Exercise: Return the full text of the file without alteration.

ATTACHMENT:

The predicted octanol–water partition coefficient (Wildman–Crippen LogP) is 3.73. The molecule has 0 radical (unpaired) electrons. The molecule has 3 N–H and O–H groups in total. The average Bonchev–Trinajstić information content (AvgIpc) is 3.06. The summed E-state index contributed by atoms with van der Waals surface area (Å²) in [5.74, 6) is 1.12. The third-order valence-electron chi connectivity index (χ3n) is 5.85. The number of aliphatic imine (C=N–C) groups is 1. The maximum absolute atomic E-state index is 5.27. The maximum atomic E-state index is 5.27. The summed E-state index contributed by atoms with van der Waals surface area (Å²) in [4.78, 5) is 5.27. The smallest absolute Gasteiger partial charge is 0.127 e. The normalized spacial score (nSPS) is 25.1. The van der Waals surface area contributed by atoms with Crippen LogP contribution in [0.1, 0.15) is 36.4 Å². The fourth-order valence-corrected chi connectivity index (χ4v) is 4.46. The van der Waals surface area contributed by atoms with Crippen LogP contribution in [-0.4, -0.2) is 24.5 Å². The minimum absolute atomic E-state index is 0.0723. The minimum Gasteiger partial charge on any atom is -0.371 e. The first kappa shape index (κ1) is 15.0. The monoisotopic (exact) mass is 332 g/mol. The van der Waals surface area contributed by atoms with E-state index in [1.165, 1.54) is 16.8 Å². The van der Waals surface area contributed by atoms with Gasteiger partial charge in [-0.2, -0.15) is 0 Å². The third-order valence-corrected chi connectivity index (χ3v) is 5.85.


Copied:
The predicted octanol–water partition coefficient (Wildman–Crippen LogP) is 3.73. The molecule has 0 radical (unpaired) electrons. The molecule has 3 N–H and O–H groups in total. The average Bonchev–Trinajstić information content (AvgIpc) is 3.06. The summed E-state index contributed by atoms with van der Waals surface area (Å²) in [5.74, 6) is 1.12. The third-order valence-electron chi connectivity index (χ3n) is 5.85. The number of aliphatic imine (C=N–C) groups is 1. The maximum absolute atomic E-state index is 5.27. The maximum atomic E-state index is 5.27. The summed E-state index contributed by atoms with van der Waals surface area (Å²) in [4.78, 5) is 5.27. The smallest absolute Gasteiger partial charge is 0.127 e. The normalized spacial score (nSPS) is 25.1. The van der Waals surface area contributed by atoms with Crippen LogP contribution in [0.1, 0.15) is 36.4 Å². The fourth-order valence-corrected chi connectivity index (χ4v) is 4.46. The van der Waals surface area contributed by atoms with Crippen LogP contribution in [-0.4, -0.2) is 24.5 Å². The minimum absolute atomic E-state index is 0.0723. The minimum Gasteiger partial charge on any atom is -0.371 e. The first kappa shape index (κ1) is 15.0. The monoisotopic (exact) mass is 332 g/mol. The van der Waals surface area contributed by atoms with E-state index in [1.165, 1.54) is 16.8 Å². The van der Waals surface area contributed by atoms with Gasteiger partial charge in [-0.2, -0.15) is 0 Å². The third-order valence-corrected chi connectivity index (χ3v) is 5.85.